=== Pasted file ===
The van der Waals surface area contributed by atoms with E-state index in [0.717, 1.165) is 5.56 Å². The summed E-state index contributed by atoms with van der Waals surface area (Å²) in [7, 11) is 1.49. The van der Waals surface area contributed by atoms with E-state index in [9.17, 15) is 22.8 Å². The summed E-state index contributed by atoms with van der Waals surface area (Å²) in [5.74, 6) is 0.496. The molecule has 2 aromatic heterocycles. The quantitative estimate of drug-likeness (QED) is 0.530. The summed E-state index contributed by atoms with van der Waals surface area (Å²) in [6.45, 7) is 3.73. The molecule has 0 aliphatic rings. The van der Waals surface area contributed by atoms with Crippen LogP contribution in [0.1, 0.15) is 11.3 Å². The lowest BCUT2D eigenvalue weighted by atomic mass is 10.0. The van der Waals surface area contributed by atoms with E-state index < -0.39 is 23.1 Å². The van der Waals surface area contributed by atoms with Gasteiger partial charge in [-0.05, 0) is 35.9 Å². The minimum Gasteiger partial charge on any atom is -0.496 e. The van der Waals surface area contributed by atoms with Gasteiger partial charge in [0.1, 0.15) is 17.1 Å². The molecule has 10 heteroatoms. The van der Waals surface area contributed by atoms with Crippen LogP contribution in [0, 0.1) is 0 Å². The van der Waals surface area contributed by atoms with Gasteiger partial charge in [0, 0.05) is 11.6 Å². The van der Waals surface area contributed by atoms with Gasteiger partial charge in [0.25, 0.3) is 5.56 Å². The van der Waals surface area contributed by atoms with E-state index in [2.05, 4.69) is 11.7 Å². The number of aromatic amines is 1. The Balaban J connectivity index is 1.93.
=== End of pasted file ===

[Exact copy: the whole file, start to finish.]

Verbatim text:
The van der Waals surface area contributed by atoms with E-state index in [0.717, 1.165) is 5.56 Å². The summed E-state index contributed by atoms with van der Waals surface area (Å²) in [7, 11) is 1.49. The van der Waals surface area contributed by atoms with E-state index in [9.17, 15) is 22.8 Å². The summed E-state index contributed by atoms with van der Waals surface area (Å²) in [5.74, 6) is 0.496. The molecule has 2 aromatic heterocycles. The quantitative estimate of drug-likeness (QED) is 0.530. The summed E-state index contributed by atoms with van der Waals surface area (Å²) in [6.45, 7) is 3.73. The molecule has 0 aliphatic rings. The van der Waals surface area contributed by atoms with Crippen LogP contribution in [0.1, 0.15) is 11.3 Å². The lowest BCUT2D eigenvalue weighted by atomic mass is 10.0. The van der Waals surface area contributed by atoms with E-state index < -0.39 is 23.1 Å². The van der Waals surface area contributed by atoms with Gasteiger partial charge in [-0.05, 0) is 35.9 Å². The minimum Gasteiger partial charge on any atom is -0.496 e. The van der Waals surface area contributed by atoms with Gasteiger partial charge in [0.1, 0.15) is 17.1 Å². The molecule has 10 heteroatoms. The van der Waals surface area contributed by atoms with Crippen LogP contribution in [0, 0.1) is 0 Å². The van der Waals surface area contributed by atoms with Gasteiger partial charge in [0, 0.05) is 11.6 Å². The van der Waals surface area contributed by atoms with Gasteiger partial charge in [0.25, 0.3) is 5.56 Å². The van der Waals surface area contributed by atoms with E-state index in [2.05, 4.69) is 11.7 Å². The number of aromatic amines is 1. The Balaban J connectivity index is 1.93.